How to Detect Hidden Oil Contaminants

Ashley Mayer

Certain contaminants get special status. Take dirt and water for example. Everybody knows all about them, the damage they cause and the fact that they are bad. Yet other contaminants are out there that are perhaps equally as damaging - such as air, heat and in some cases engine coolants - yet seldom receive the attention that they should.

Why is that? The answer is simple: visibility. Dirt and water are the bad actors in the front row of the oil analysis stage. Other contaminants, like the latter ones mentioned, are the phantoms of the stage - they are difficult or even impossible to detect directly.

Sometimes you must resort to special tests to detect their presence; other times their presence is not detectable at all, and you have to look for evidence of their passing, like a flickering candle when a ghost walks past.

Air Detection


Dirt and Water
Dirt is typically easy to detect. The signature elements of dirt are silicon and aluminum, in varying ratios, the most common ratio of 4:1. The trace elements associated with dirt are likely a function of the process environment. These may include iron, manganese, titanium, calcium and many others. Knowing possible elemental contaminants in a plant makes dirt detection a cinch.

Water is another easy contaminant to detect. Many tests, like the crackle test, calcium-hydride and various Karl Fischer titrations, can be used to recognize and quantify this element.

Let's look at some of the more common phantoms and how you can go about detecting their presence.



Air is a damaging contaminant. It is the primary source of lubricant oxidation, and causes other damage including cavitation in pumps, micro-dieseling and varnish. The reason this element is difficult to detect is that by the time the sample arrives at the laboratory, the air has mostly vacated the oil. So how can we detect it?

  • Begin with basic in-machine testing: visual analysis of oil level indicators and tank inspections. Are there signs of cloudiness and foaming? These may be due to water contamination, but that factor is easy to eliminate.

  • Visually inspect the oil sample.

  • If air contamination is still suspected, utilize air entrainment and foam stability tests.

  • In hydraulic samples, high nitration (FTIR) provides a clear indication of aeration. High nitration indicates damaging micro-dieseling is taking place.


Heat Effects Air Detection

Heat is a real phantom. It is an extremely damaging contaminant and, like air, is impossible to directly detect at the laboratory. (Obviously the oil sample has cooled down by the time it gets to the lab.) Heat is a primary pro-oxidant - for every 10°C increase in temperature, the oil life is cut in half.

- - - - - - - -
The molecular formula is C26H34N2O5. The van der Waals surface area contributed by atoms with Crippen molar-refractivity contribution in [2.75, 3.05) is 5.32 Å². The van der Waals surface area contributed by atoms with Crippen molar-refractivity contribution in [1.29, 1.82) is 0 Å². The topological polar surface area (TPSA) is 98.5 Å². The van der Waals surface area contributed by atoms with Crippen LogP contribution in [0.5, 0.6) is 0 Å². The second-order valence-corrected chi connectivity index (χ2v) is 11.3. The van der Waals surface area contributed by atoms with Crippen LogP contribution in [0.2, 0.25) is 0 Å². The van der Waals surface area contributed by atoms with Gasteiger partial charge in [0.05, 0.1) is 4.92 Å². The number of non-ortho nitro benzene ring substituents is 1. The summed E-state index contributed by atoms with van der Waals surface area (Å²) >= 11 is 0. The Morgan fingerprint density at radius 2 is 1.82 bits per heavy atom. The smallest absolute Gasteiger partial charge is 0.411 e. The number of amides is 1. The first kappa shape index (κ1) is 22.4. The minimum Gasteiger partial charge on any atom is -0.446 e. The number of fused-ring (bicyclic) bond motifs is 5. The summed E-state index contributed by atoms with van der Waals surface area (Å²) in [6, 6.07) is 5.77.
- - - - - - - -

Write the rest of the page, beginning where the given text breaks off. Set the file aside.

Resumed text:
So how can heat contamination be detected? As far as lab oil analysis goes, heat contamination cannot be directly detected. You must resort to looking for symptoms such as premature acid number increase, and even this is not diagnostic because acid number increase can be caused by multiple factors.

The definitive solution is to install thermometers, either stand-alone or wired into the control system (the latter option may be an expensive alternative).

Internal Coolant Leaks
Some engine coolants are easy to detect. They have inorganic elements, such as sodium, boron and potassium, which are readily measurable with elemental analysis. It is always a good idea to have a coolant elementally analyzed; therefore, you will know the components of the coolant.

Unfortunately, some coolants have no readily detectable elements, and identifying them can be difficult. Looking for water to indicate a coolant leak is unreliable due to the operating temperatures of the oil because water flashes off quickly. If a coolant-detection test is not performed on every engine sample, then the trick is to look for elements that are associated with coolant leaks. These include:

  • Iron. This could come from the coolant system (water pump) or wear in the engine (liners, crankshaft).

  • Copper. From the oil-cooler piping.

  • Silver. From the silver-solder used in the coolant piping, or possibly from journal bearings.

  • Babbitt Metals (lead, tin, antimony). These are indicators of journal bearing wear. With internal coolant leaks, the journal bearings are usually the first machine components to start wearing due to water flashing in the hydrodynamic contact zone.

Treat any increase in these elements with suspicion, and carry out further testing to confirm the coolant leak immediately.

Just because there is no apparent contamination, it doesn't mean it's not there. Keep looking for the flickering candles, and an expensive repair might be avoided.

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